Following is a summary of last week's economic reports. In a week very thin on news about the economy, rising quarterly productivity was about the only highlight. For the week, the S&P 500 Index declined 0.7 percent to 1,438 and the yield of the 10-year U.S. Treasury note fell 4 basis points to 4.78 percent.
ISM Services Index: The non-manufacturing index from the Institute for Supply Management rose from a downwardly revised 56.7 in December to 59.0 in January. Shrinking inventories, a sign of healthy consumer spending, was the primary contributor to the monthly increase that now puts the index at a nine-month high. The services index is faring much better than the manufacturing index from the ISM - as indicated a week ago, the manufacturing index now shows contraction during two of the last three months.
Productivity and Labor Costs: Productivity in the fourth quarter rose at its fastest pace since the first quarter of 2006, up 3.0 percent after a downwardly revised 0.1 percent decline in the third quarter. Labor costs rose less than expected, up 1.7 percent after an upwardly revised 3.2 percent increase in the third quarter.
For all of 2006, unit labor costs rose 2.8 percent while productivity increased 2.1 percent. The productivity gain last year was the weakest showing since 1997, causing concern over the long-term trend in this important statistic.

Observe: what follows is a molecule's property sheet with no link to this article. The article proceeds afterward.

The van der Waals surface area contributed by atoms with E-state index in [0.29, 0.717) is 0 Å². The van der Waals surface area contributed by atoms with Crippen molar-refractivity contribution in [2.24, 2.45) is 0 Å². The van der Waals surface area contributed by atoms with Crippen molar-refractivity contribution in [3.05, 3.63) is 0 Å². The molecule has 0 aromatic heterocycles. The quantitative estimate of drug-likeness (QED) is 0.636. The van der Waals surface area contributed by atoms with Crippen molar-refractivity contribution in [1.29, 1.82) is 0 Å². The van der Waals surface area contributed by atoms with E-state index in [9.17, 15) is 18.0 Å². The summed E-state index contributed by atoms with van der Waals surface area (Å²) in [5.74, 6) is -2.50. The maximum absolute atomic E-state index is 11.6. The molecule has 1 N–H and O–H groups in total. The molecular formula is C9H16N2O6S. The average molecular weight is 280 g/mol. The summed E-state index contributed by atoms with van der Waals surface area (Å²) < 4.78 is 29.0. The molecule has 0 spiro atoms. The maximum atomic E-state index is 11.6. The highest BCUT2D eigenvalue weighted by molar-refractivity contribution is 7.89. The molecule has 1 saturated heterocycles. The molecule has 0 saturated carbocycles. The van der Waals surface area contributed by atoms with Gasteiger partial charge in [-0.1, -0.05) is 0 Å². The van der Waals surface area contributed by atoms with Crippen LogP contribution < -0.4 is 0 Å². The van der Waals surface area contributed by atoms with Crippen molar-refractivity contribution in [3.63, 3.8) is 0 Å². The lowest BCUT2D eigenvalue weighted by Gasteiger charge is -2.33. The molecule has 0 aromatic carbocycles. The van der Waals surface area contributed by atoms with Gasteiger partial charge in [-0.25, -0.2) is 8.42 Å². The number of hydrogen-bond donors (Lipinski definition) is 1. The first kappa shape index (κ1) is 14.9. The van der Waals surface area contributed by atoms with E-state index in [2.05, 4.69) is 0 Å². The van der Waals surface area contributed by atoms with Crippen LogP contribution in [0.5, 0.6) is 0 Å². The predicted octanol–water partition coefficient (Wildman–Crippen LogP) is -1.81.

Consumer Credit: Consumer credit rose by $6.0 billion in December following an upwardly revised total of $13.7 billion in November. The December increase breaks down as $5.4 billion in nonrevolving credit (e.g., automobile purchases) and $0.6 billion in revolving credit (e.g., credit card use).
Summary: This was one of the lightest weeks for economic news in recent memory. Except for the quarterly rebound in productivity amid slowing annual gains, it was also one of the most uneventful as well.
The Week Ahead
The week ahead offers a full slate of economic data highlighted by two reports on housing - the homebuilders' housing market index on Thursday and housing starts on Friday. Also on tap are reports on international trade on Tuesday, retail sales and business inventories on Wednesday, industrial production and two regional manufacturing reports on Thursday, and wholesale prices on Friday.
Chart courtesy of Northern Trust.